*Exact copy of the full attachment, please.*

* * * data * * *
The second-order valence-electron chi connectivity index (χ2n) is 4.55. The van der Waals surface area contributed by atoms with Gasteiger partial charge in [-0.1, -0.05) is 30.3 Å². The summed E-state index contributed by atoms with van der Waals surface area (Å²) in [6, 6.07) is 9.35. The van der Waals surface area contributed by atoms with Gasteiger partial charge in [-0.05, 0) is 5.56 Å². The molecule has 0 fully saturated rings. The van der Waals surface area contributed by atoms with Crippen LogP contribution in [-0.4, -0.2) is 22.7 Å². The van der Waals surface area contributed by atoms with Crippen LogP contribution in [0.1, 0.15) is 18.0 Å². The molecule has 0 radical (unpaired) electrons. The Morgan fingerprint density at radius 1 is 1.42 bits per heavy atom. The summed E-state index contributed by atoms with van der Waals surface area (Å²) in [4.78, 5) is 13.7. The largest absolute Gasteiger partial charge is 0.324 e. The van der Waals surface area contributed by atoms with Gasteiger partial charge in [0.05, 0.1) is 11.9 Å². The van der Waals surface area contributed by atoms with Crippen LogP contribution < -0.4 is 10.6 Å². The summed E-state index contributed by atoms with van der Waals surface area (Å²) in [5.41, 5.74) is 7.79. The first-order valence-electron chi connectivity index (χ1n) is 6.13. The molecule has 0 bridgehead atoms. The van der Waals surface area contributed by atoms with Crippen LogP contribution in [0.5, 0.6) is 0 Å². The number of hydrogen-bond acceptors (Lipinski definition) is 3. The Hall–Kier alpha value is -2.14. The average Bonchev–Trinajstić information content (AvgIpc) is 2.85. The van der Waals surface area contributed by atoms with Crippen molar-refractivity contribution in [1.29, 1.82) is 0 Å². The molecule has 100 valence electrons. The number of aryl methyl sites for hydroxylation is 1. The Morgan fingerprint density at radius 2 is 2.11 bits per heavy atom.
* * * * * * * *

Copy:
The second-order valence-electron chi connectivity index (χ2n) is 4.55. The van der Waals surface area contributed by atoms with Gasteiger partial charge in [-0.1, -0.05) is 30.3 Å². The summed E-state index contributed by atoms with van der Waals surface area (Å²) in [6, 6.07) is 9.35. The van der Waals surface area contributed by atoms with Gasteiger partial charge in [-0.05, 0) is 5.56 Å². The molecule has 0 fully saturated rings. The van der Waals surface area contributed by atoms with Crippen LogP contribution in [-0.4, -0.2) is 22.7 Å². The van der Waals surface area contributed by atoms with Crippen LogP contribution in [0.1, 0.15) is 18.0 Å². The molecule has 0 radical (unpaired) electrons. The Morgan fingerprint density at radius 1 is 1.42 bits per heavy atom. The summed E-state index contributed by atoms with van der Waals surface area (Å²) in [4.78, 5) is 13.7. The largest absolute Gasteiger partial charge is 0.324 e. The van der Waals surface area contributed by atoms with Gasteiger partial charge in [0.05, 0.1) is 11.9 Å². The van der Waals surface area contributed by atoms with Crippen LogP contribution < -0.4 is 10.6 Å². The summed E-state index contributed by atoms with van der Waals surface area (Å²) in [5.41, 5.74) is 7.79. The first-order valence-electron chi connectivity index (χ1n) is 6.13. The molecule has 0 bridgehead atoms. The van der Waals surface area contributed by atoms with Crippen LogP contribution in [0.5, 0.6) is 0 Å². The number of hydrogen-bond acceptors (Lipinski definition) is 3. The Hall–Kier alpha value is -2.14. The average Bonchev–Trinajstić information content (AvgIpc) is 2.85. The van der Waals surface area contributed by atoms with Crippen molar-refractivity contribution in [1.29, 1.82) is 0 Å². The molecule has 100 valence electrons. The number of aryl methyl sites for hydroxylation is 1. The Morgan fingerprint density at radius 2 is 2.11 bits per heavy atom.